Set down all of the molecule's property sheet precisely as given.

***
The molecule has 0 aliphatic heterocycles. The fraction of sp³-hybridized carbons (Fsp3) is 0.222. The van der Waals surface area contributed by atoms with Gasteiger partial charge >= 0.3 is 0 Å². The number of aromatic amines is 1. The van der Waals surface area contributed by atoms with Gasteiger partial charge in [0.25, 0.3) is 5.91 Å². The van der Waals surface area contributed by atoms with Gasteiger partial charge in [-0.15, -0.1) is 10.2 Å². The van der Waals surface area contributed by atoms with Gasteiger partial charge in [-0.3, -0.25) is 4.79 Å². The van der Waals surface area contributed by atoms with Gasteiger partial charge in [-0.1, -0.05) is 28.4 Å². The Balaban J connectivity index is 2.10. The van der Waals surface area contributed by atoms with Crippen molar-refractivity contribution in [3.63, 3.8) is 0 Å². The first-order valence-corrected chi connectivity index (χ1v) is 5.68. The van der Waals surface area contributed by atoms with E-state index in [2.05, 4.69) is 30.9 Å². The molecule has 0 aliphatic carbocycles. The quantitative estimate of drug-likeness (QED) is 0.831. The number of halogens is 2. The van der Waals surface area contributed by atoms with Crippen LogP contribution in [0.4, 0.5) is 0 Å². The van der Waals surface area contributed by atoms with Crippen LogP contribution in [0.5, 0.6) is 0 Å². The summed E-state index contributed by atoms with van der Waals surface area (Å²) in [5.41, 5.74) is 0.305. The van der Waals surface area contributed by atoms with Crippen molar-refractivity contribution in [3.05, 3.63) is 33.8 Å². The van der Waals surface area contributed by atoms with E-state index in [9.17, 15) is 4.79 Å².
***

The molecule has 0 aliphatic heterocycles. The fraction of sp³-hybridized carbons (Fsp3) is 0.222. The van der Waals surface area contributed by atoms with Gasteiger partial charge >= 0.3 is 0 Å². The number of aromatic amines is 1. The van der Waals surface area contributed by atoms with Gasteiger partial charge in [0.25, 0.3) is 5.91 Å². The van der Waals surface area contributed by atoms with Gasteiger partial charge in [-0.15, -0.1) is 10.2 Å². The van der Waals surface area contributed by atoms with Gasteiger partial charge in [-0.3, -0.25) is 4.79 Å². The van der Waals surface area contributed by atoms with Gasteiger partial charge in [-0.1, -0.05) is 28.4 Å². The Balaban J connectivity index is 2.10. The van der Waals surface area contributed by atoms with Crippen molar-refractivity contribution in [3.63, 3.8) is 0 Å². The first-order valence-corrected chi connectivity index (χ1v) is 5.68. The van der Waals surface area contributed by atoms with E-state index in [2.05, 4.69) is 30.9 Å². The molecule has 0 aliphatic carbocycles. The quantitative estimate of drug-likeness (QED) is 0.831. The number of halogens is 2. The van der Waals surface area contributed by atoms with Crippen LogP contribution in [0.4, 0.5) is 0 Å². The van der Waals surface area contributed by atoms with Crippen LogP contribution in [0.5, 0.6) is 0 Å². The summed E-state index contributed by atoms with van der Waals surface area (Å²) in [5.41, 5.74) is 0.305. The van der Waals surface area contributed by atoms with Crippen molar-refractivity contribution in [3.05, 3.63) is 33.8 Å². The van der Waals surface area contributed by atoms with E-state index in [9.17, 15) is 4.79 Å².